Diabetes Should Not Even Entered the Argument…..Something YOU SHOULD Know About.

Scales tipped wrongMany times I have stated that any one person can make a difference if they choose to make a difference.  If you have not been following what has been happening in California, you should find out.

Yesterday, the California Supreme Court heard oral arguments in the American Nurses Association (ANA) v. Tom Torlakson as Superintendent of Public Instruction, a case that disputes the legality of non-medical professionals administering insulin to children with diabetes in a school setting.

The two arguments (in my very simple terms, my apologies to the judicial system): ANA states that only a nurse can administer insulin in the schools vs. others being allowed to administer insulin. 

What I find interesting here is that it took seven years to get to California’s highest court.  Appeals, litigation, and seven years later the Supreme Court has to rule in 90 days on its findings based on the arguments.

Perhaps it’s me, but there just MUST COME A TIME that common sense prevails in cases such as these.  When it is so very clear of a child’s welfare being compromised, there is something wrong.  When the average ratio in the state is 1 nurse per 2200 students; there is something wrong there as well.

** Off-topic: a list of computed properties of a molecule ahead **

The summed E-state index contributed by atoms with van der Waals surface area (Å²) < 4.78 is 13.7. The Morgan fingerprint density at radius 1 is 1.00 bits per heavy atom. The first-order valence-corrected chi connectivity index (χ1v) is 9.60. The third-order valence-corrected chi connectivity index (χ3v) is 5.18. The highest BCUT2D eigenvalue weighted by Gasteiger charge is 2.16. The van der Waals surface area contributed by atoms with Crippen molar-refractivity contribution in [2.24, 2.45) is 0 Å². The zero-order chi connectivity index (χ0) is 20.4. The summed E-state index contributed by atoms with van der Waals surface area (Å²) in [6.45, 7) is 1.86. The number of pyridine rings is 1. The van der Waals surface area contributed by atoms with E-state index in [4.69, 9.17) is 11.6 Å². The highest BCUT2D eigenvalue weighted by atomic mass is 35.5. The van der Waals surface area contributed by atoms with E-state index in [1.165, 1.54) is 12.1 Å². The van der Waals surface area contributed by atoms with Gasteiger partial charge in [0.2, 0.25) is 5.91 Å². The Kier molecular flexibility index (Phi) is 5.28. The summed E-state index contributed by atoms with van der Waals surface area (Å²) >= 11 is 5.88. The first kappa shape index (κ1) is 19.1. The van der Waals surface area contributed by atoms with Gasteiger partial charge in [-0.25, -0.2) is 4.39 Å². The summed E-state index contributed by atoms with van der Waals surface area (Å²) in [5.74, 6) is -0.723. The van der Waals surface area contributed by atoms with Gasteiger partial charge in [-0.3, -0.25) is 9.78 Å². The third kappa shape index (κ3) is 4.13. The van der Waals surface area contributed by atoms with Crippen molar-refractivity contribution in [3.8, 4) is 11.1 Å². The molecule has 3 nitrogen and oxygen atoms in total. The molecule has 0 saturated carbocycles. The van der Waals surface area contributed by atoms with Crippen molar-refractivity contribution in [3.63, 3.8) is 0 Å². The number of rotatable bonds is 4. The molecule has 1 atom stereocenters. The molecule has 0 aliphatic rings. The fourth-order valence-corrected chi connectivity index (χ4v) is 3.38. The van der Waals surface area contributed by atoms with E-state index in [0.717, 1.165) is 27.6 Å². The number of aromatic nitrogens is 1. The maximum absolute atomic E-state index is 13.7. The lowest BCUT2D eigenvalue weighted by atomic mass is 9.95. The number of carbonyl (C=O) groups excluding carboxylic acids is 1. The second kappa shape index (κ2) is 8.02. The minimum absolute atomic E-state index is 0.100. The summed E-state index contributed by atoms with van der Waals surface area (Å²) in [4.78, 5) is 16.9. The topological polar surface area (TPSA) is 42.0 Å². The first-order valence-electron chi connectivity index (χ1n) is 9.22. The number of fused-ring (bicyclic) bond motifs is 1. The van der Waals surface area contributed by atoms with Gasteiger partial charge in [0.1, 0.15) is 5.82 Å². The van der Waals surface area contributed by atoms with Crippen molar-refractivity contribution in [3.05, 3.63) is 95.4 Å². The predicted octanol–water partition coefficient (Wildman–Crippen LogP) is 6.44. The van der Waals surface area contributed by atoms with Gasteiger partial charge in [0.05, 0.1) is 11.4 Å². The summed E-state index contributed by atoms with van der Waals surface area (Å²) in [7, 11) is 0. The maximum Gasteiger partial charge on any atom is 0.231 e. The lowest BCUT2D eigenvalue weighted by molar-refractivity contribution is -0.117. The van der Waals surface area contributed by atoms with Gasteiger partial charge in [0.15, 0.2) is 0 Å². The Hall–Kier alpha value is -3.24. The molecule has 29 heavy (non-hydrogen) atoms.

And it is THAT point that also MUST be considered.

In as much as the lawsuits seem ridiculously simple to solve, the bigger question the Union is asking is the real problem of the school district: Are there enough nurses, and what to do about it?

Unfortunately they may have a valid point.  But they missed on the approach and at the expense of those kids with diabetes; and that’s not good.

If you want Rocky Road Ice Cream; you have to ask for Rocky Road Ice Cream.

The real error here is that the plight of those with diabetes is being argued to make a bigger point and to fight a bigger argument. 

When I read these comments:
Justice Joyce Kennard: “If kids can self-administer, if parents can help administer the insulin shot, what amount of scientific knowledge is applicable?”
Justice Carol Corrigan:  “If I’m a parent of a first grader and there are no school nurses … either we have to hope little Billy knows how to inject himself or I have to rush home from work, is that how it works?”

My hunch is that the arguments made by the ANA are losing footing very quickly in the minds of these Justices.  And that is too bad because they may very well have a point that something needs to be done to change that 1 nurse per 2200 students.  I, for one, do not know what should/can work in this scenario.  I do not know what it should be, but THAT argument was not the argument and I do believe it should have been; and in a different scenario, it still may.